Kirkland Grant has a warning for Mayor Joseph P. Riley Jr. "The mayor needs to understand people are not happy and this is an election year," says Grant, the president of the Historic Ansonborough Neighborhood Association.
The stakes couldn't be more clear in the growing fight over the construction of a new cruise ship terminal downtown and a lack of regulations governing the cruise ship industry. Activists concerned about the environment and preservation of the city have been joined by residents worried about their quality of life — and they're all challenging the State Ports Authority and, yes, Joe Riley.
The critics of the new terminal and Charleston's busy cruise business are concerned about the throng of tourists the boats bring, as well as traffic headaches. They're also worried about redevelopment plans at Union Pier, the fancy new home for cruise ships. And yet, even with all of these concerns, they seem to be getting nowhere with the mayor. "I don't understand Mayor Riley's position at all," says Grant.
The mayor dismisses the scope of the criticism, stressing that only "some" residents are concerned about the SPA's plans. But that "some" includes a growing list of prominent residents and organizations. The critics want tough standards on air emissions and discharges. The skeptics would just like to see the city grow a pair, put its foot down, and get the Ports Authority to put in writing its promise of a modest cruise schedule and new public waterfront access.
Rocking the Boat
In late 2009, with Carnival cruise ships on their way in the new year, the State Ports Authority launched a plan to renovate eight acres of its Union Pier downtown. With encouragement from the city and project designers, the SPA altered its plans. Cargo ships were moved further up the Cooper River, relocating the cruise terminal to the other end of Union Pier, with plans to renovate a warehouse near the city's Maritime Center.
Today, the Union Pier area is a largely barren industrial site with a few warehouses and a lot of rusty chain-link fences gobbling up prize waterfront. "If I call this a cruise terminal, you realize I'm being an optimist," SPA President and CEO Jim Newsome said last week at a community meeting on the Union Pier plans. He was standing in the 40-year-old building that is currently used for docking cruise ships, but his critique included the entire Union Pier property. "None of us are proud of what we have here today," he added.
But many are concerned about the SPA's sincerity when it comes to improving the site. Some argue that the cruise stop should be relocated to another port terminal, while those who support the new spot at Union Pier want a binding city review for the terminal, which is currently not required. They'd also like a better alternative than the nine-acre Walmart-style parking lot that the Ports Authority currently has planned for cruise passengers.
Advocates at the Historic Charleston Foundation and the environmental nonprofit Coastal Conservation League have begun calling for careful monitoring of Charleston's cruise industry for a while now. Some residents have also noted soot on their patios and windows, claiming the cruise ships are culpable. But many downtown residents weren't concerned until they saw the port's redevelopment plans. Now it looks like the neighborhoods are ready to wrangle with the cruise ship business.
So far, Mayor Riley has angrily defended the industry and the State Ports Authority, while also claiming that the city has no right to limit the size of the ships or the frequency of cruise visits. And he hasn't received much opposition from Charleston City Council.
While political opponents of both the mayor and council will likely be looking at campaign donations for any sign of cruise ship dollars, Riley and the other leaders are probably less concerned about filling their campaign coffers and more concerned about the 37 acres of the Union Pier property that the SPA is promising to sell for private development once the new terminal is complete. The new streets could mean an entirely new neighborhood of homes, shops, businesses, and public parks downtown. And it could open up waterfront views currently blocked by port buildings. But the SPA has never been an anxious seller of its unused properties and no one expects them to start now.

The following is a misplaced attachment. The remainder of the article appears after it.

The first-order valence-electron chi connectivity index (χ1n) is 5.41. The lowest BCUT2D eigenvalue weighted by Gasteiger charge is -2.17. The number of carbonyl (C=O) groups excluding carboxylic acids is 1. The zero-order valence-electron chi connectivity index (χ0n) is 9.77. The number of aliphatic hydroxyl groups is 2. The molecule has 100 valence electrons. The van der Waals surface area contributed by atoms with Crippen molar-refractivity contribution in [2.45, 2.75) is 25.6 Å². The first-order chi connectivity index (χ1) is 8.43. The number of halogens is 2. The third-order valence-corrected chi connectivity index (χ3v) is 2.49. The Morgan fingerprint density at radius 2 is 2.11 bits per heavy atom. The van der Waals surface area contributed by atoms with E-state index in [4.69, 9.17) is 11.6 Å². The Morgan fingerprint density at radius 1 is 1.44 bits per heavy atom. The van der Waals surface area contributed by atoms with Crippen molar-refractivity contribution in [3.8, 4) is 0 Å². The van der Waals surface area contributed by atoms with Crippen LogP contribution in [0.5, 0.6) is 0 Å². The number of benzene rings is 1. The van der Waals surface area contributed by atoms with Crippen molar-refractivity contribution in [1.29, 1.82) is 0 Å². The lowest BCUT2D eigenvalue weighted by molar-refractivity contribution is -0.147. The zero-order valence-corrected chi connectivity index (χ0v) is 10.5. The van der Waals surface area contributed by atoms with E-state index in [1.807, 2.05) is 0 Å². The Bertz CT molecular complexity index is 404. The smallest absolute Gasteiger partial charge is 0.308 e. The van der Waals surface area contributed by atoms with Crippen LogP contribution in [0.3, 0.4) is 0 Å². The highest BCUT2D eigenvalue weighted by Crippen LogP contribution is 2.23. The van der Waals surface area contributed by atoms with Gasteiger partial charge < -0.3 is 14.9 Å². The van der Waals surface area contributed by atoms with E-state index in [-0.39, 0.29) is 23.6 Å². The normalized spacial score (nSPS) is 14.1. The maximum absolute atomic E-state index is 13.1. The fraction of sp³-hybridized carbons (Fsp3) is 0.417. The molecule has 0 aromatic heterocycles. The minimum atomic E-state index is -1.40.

Residents of downtown neighborhoods, minus the support of their elected officials, are ready to brawl with the Ports Authority to protect their community. "If these people want to come to Charleston, then we should be preserving the part of Charleston that makes them want to come," says Ansonborough resident Carrie Agnew.
When it comes to weighing the impact of cruise ships, some concerns should be left to the professionals. But for the other questions, it's best to go to the neighborhoods.
"We decided we were going to leave the preservation aspects to the Historic Preservation Society and the pollution aspects to the Coastal Conservation League," Agnew says. "We would focus on the impacts to our neighborhood, because it's going to be in our neighborhood."
Late last year, the Historic Ansonborough Neighborhood Association approved a resolution calling on the city to regulate the cruises just as they do every other tourist business, and to cap the number and size of ships docking in the harbor. In January, the Charlestowne Neighborhood Association made a similar resolution and added a suggestion that the cruise stop relocate up stream to the Columbus Street Terminal.
If Riley and the City Council aren't swayed by the concerns of voters, perhaps they will be moved by the high-profile business owners who have entered the debate.
In a New York Times story last month, Steven Dopp, the president of Portwood Properties, the firm that owns the Francis Marion Hotel, proclaimed that the cruise-ship masses would damage Charleston's reputation as a top-tier destination. "The scale of the ships and the number of people dumped on the street — it's not what Charleston was or wants to be," Dopp said.
In an opinion piece in The Post and Courier, nationally renowned Charleston chef Sean Brock of Husk and McCrady's called for the city to do what other coastal communities have done. "Implementing reasonable limitations on the cruise industry does not impede or jeopardize any of the other hard-working people of our city," Brock wrote. "To the contrary, everyone can agree that holding all businesses to a high standard benefits the entire community."
The letter was also signed by several big names in Charleston's hospitality industry, including Hank Holliday, a local hotelier and restaurateur who has worked closely with Mayor Riley to redevelop the City Market.
Another new ally may be the National Trust for Historic Preservation, which will be rolling out its picks for the most endangered cities in America next month; Charleston is on the short list because of the city's reluctance to set cruise-ship standards. A polite letter from the group to Riley notifying him of their concerns was met with the kind of fiery response everyone seems to be getting from the mayor on this particular issue.